Collection : Arts Asiatiques
Collection's number: 65
Edition: EFEO, Musée Guimet
Publication date: 2011
Status : Disponible
ISBN-13 : 978-2-85539-155-7
ISSN : 0004-3958
Width : 22 cm
Height : 27 cm
Weight : 1,05 kg
Number of pages : 199
Distributor : EFEO Diffusion
Geography : Cambodge, Asie, Chine, Japon, Mongolia, Turkmenistan
Language : Français, Anglais
Place : Paris
Support : Papier
Activités des musées
* Musée Cernuschi
* The British Museum
* The Metropolitan Museum of Art
Objets inscrits du Cambodge ancien
* Gerdi Gerschheimer et Brice Vincent
L'épée inscrite de Boston (K. 1048, 1040-41 de notre ère)
* Dominique Soutif
Le pendentif inscrit du musée national du Cambodge : une « bague de Ræma » datant du règne de Jayavarman VII (K. 1277) ?
* Julia Estève et Brice Vincent
L'about inscrit du musée national du Cambodge (K. 943) : nouveaux éléments sur le bouddhisme tantrique à l'époque angkorienne
* Henri-Paul Francfort : Le tombeau de Foucher
* Minami Asuka : Un précurseur de l'histoire de l'art japonais en France : Georges de Tressan (1877-1914)
Founded in 1924 under the title Revue des Arts Asiatiques, the journal was placed under the directorship of Jean Filliozat, a member of the Academy of Inscriptions and Belles-Lettres and director of the Ecole française d'Extrême-Orient (EFEO), in 1959. Since 1962 Arts Asiatiques has been published by the EFEO, in association with the Guimet and Cernuschi Museums and with the financial support of the Centre National de la Recherche Scientifique (CNRS).
From the outset, Arts Asiatiques was conceived as bridging the worlds of academia and the museum. Today, Arts Asiatiques remains one of the rare periodicals devoted to Asian art and archaeology from a rigorously scholarly perspective. Its ambition is to publish all fields of original scholarship and technical expertise and to explore the full range of primary sources useful to the comprehensive analysis of works of art, from their fabrication and transmission to their iconographic impact: archaeology, history of art and religions, social history, anthropology, material culture, architecture, conservation, textual and documentary sources including inscriptions on various media.
The editorial team of Arts Asiatiques comprises the Editor-in-Chief, an Editorial Board based in Paris, and an international Advisory Board. See the list of members
Musée Guimet - Panthéon Bouddhique
19 avenue d'Iéna
Download the instructions to the authors [PDF 404 kb]
Archaeology of the Indian world
The scientific life of Charlotte Schmid is marked by her stays in India: two years in North India (1991-1993) were followed by an assignment, in September 1999, in the centre of Pondicherry (EFEO), Tamil Nadu, for four years. These two periods of intensive work in India articulate a research led between two spaces of field-work, the North and the South of the subcontinent.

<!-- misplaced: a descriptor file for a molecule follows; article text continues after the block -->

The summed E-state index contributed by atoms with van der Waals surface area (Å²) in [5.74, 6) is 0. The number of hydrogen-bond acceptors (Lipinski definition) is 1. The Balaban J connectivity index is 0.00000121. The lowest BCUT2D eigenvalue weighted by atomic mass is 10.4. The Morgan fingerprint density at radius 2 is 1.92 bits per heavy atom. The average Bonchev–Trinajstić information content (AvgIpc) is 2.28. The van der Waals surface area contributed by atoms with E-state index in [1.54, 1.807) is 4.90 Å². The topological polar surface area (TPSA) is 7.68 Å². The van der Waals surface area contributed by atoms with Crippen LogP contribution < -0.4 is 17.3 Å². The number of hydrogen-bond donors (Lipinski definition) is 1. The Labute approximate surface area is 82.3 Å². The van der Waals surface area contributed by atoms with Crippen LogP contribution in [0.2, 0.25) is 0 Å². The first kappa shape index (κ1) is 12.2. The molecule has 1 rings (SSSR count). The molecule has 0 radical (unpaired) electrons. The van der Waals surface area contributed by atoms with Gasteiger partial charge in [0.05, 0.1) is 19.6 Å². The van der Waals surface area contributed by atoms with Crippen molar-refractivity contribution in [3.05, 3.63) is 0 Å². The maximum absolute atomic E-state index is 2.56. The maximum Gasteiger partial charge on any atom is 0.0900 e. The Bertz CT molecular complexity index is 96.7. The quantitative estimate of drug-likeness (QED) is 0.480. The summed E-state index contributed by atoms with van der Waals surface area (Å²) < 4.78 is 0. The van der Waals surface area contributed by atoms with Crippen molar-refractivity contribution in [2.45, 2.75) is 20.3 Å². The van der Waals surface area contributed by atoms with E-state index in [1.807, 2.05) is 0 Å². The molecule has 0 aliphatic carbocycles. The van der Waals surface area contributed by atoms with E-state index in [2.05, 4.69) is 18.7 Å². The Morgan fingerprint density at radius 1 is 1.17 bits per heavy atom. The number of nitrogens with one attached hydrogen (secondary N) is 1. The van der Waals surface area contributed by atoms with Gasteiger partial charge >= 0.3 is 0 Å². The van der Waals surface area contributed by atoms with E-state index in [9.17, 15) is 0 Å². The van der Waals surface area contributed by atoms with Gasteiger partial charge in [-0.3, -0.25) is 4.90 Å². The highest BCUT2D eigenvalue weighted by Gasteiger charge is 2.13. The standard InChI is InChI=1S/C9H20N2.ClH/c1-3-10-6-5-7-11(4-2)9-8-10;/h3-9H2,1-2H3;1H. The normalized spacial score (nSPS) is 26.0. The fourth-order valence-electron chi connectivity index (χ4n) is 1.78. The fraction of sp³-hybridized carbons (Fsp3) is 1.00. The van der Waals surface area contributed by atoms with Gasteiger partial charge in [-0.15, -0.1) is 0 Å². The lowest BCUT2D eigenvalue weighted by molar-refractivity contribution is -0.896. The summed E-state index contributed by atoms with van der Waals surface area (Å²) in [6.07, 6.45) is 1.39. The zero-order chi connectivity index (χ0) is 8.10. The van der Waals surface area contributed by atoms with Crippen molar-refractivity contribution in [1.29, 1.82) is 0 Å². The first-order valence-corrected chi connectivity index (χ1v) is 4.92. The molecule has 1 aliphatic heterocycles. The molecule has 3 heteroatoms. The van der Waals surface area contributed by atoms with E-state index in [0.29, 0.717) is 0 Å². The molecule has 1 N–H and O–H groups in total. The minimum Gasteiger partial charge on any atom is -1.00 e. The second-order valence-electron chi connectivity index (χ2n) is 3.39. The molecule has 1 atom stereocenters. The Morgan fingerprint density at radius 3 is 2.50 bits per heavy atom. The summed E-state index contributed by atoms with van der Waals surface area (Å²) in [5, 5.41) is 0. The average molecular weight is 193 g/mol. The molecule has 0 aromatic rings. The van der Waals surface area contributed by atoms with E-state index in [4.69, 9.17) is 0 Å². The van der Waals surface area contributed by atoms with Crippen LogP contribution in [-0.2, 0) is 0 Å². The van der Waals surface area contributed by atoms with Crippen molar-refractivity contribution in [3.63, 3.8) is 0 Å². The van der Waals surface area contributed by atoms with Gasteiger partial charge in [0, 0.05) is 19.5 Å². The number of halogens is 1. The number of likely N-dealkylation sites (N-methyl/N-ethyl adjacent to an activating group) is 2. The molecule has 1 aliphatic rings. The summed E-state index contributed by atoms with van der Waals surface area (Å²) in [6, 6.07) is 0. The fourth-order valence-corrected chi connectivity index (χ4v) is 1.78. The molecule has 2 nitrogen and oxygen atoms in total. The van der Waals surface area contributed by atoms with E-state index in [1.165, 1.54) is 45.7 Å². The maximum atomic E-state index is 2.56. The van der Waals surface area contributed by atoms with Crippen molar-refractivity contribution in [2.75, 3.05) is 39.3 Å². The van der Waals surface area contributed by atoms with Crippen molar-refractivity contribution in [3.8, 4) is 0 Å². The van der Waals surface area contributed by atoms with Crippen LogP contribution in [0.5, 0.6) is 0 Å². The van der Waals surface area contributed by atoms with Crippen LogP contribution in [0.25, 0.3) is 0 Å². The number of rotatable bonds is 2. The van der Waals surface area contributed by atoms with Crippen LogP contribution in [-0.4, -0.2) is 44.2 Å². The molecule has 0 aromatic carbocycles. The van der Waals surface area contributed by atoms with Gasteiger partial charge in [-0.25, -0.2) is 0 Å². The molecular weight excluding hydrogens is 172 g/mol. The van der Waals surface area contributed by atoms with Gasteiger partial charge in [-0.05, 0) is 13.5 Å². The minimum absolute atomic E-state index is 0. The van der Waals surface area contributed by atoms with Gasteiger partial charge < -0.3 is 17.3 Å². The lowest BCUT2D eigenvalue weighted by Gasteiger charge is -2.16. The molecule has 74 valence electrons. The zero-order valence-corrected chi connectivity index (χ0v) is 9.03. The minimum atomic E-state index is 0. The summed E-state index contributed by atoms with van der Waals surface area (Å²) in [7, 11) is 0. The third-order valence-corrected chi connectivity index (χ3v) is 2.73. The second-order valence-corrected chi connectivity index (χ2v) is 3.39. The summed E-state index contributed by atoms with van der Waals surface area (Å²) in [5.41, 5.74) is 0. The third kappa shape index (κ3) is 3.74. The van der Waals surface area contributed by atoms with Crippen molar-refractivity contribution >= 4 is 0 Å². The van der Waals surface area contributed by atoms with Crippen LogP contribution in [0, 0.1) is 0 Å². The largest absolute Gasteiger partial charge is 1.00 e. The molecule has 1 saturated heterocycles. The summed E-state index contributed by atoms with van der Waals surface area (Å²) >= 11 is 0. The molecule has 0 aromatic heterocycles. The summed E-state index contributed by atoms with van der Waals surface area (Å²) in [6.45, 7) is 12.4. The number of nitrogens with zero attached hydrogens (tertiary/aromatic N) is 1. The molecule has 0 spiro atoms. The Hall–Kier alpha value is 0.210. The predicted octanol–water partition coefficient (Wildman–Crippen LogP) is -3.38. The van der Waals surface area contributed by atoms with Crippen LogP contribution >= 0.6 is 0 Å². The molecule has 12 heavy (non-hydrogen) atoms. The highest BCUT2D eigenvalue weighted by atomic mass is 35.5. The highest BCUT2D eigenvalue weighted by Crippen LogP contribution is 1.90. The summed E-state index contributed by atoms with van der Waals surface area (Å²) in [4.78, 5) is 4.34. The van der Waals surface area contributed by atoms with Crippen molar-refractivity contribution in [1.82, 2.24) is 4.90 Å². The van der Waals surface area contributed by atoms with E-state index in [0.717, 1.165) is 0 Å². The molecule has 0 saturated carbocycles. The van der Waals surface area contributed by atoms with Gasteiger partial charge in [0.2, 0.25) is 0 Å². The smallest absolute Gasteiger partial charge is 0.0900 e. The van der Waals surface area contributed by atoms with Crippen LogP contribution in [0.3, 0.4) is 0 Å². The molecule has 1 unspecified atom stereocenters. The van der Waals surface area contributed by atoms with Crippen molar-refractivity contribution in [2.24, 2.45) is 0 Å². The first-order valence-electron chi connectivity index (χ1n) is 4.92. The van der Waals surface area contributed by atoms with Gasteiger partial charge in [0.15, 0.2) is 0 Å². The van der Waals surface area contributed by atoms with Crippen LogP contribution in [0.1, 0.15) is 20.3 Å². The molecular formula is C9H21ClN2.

After an attempt to define a colonial culture, the Bactrian Greece, based on the material from Aï Khanum -the most important Greek colony excavated in Central Asia- and classical studies (Greek, Latin, École du Louvre), the discovery of Sanskrit and the reading of La grande route de Bactres à Taxila of Alfred Foucher, pointed to the necessity of field-work.
Firstly, following the road of India to an accessible country, which allows studying the relationships between two types of corpus, texts and archaeological material taken in a broad sense, Charlotte Schmid worked on the first known figures of a major Hindu deity of bhakti, Kṛṣṇa in Mathurā. Today an Indian city of medium size of which Kṛṣṇa-devoted cults have forged cultural identity, Mathurā, with its mosque of the 17th c. and its numerous Jain, Buddhist and Brahmanical remains dated from the 2d c. BC, is loaded with myth. A doctoral thesis supervised by Gérard Fussman and focusing on a confrontation between the archaeological evidence and the texts which made of Kṛṣṇa “the” child of Mathurā, was followed by a research on the iconography and the epigraphy of the Gupta period, as it is accounted for in Le don de voir.
Secondly, the posting in Pondicherry led C. Schmid to study the appearance of the deities of bhakti in the Tamil country. The issue of the relationship between texts and archaeology is conducted in "another" region and on better documented periods of time. The EFEO centre gave access to new fields of research. The work with traditional pundits was not the least of them and C. Schmid started to also investigate Tamil data.
Posted in Paris since 2003, she pursues researches on the figures of Hinduism in Ancient India, fed by lively exchanges with the Indian scholars of the Centre of Pondichéry and by archaeological material (monuments, sculptures, inscriptions). Temples in situ, provided with dozens of inscriptions and sculptures, established between the 6th and the 12th c., as well as the texts, often devotional, connected to them, constitute the basis of, for instance, Sur le chemin de Kṛṣṇa : la flûte et ses voies and La Bhakti d’une reine.
Her seminars at the École pratique des hautes études, her role as editor in chief of Arts Asiatiques and member of the editorial board of the Bulletin de l’École française d’Extrême-Orient, her involvement in the Corpus des Inscriptions Khmères (CIK) provide opportunity for many exchanges with students and colleagues, which, finally, made of Southeast Asia one horizon of the work of C. Schmid.
François LACHAUD, Doria TICHIT, Susan ERICKSON, Eileen HAU-LING LAM, Diane ZHANG-GOLDBERG, Birgitta AUGUSTIN, Cédric LAURENT, Shelagh VAINKER, Michaela PEJCOCHOVA, PENG Jinzhang, Emmanuel SIRON, KAWAMURA Yayoi , Letizia ARBETETA MIRA